Epiphone EJ-300CE needs peghead repair - advice, please!

I've been putting this off for way too long, and I've finally decided to reattach the peghead to my wife's second favorite guitar.  (Unfortunately, her VERY favorite guitar, a Gibson Montana J-100, has a fractured peghead, but that's a project for another time).
Drunk people attending one of the bars we perform in backed into her Epiphone EJ-300, it did a face plant, and >>>SNAP<.  Pictures are below.
There are people on this forum that are FAR more experienced at this kind of thing that I am, so I need the mentoring help of everyone who's willing to contribute.  And as a newbie to this kind of work, I am at a disadvantage.
Here's my starting point, thanks to Frank (Ford) -
I have the "Friendly Plastic" ready to make the clamping cauls, and am ready, willing, and able to purchase whatever materials and tools required to do this repair so it's almost like new.
I don't want to do a sloppy job, I want this to be almost invisible when complete.  But this is a "consumer" guitar made in Korea, so the finish is poly.  The peghead has binding.  The peghead veneer is sheared into two pieces, and the veneer is probably plastic.  This will be a pain.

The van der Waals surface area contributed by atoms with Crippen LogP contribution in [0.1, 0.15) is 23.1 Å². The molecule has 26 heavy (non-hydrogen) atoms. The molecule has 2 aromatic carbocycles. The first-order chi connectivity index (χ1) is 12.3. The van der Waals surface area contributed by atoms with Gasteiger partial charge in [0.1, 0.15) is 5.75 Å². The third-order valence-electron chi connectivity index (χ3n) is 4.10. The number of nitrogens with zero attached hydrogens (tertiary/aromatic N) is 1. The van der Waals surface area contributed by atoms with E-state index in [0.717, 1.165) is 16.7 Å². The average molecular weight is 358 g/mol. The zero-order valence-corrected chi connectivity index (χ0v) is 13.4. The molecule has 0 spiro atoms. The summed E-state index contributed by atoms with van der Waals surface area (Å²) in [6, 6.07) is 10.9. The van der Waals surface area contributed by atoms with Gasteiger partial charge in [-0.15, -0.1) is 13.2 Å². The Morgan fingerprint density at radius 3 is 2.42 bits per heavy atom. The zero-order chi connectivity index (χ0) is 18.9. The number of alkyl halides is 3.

1.) I'm wondering if step one should be to glue the peghead back on, and worry about cosmetics afterwards (but I'm also wondering if I should remove the peghead veneer first, because if I use heat to remove it afterwards, the heat might loosen the glue I used for the repair).  If the veneer has to go, It's not a problem.  Although it would be nice to have the guitar look "stock", my wife and I are not "brand loyal" and never plan to resell, so I can use any kind of wood veneer I like and don't need a logo.  Especially Epiphone.
2.) I'm not sure what kind of glue I should use (Titebond, HHG, Fish Glue, Epoxy?).  I want the repair to last, and if I make a stupid mistake, I want to make sure I can "back out" and restart.
3.) Should I carefully remove the binding, or leave it on?
4.) What kind of "prep" should I do before gluing?
(And if I missed anything, PLEASE advise me!)
Thanks in advance for your help.
Tom Mitchell

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You do have lots of nice gluing area there, but when clamping up, the parts will want to slip, even with hot hide glue.  Hide glue requires really good clamping to be effective, so that's a serious consideration, along with the really short time you have to jockey the thing around when getting the clamps set up.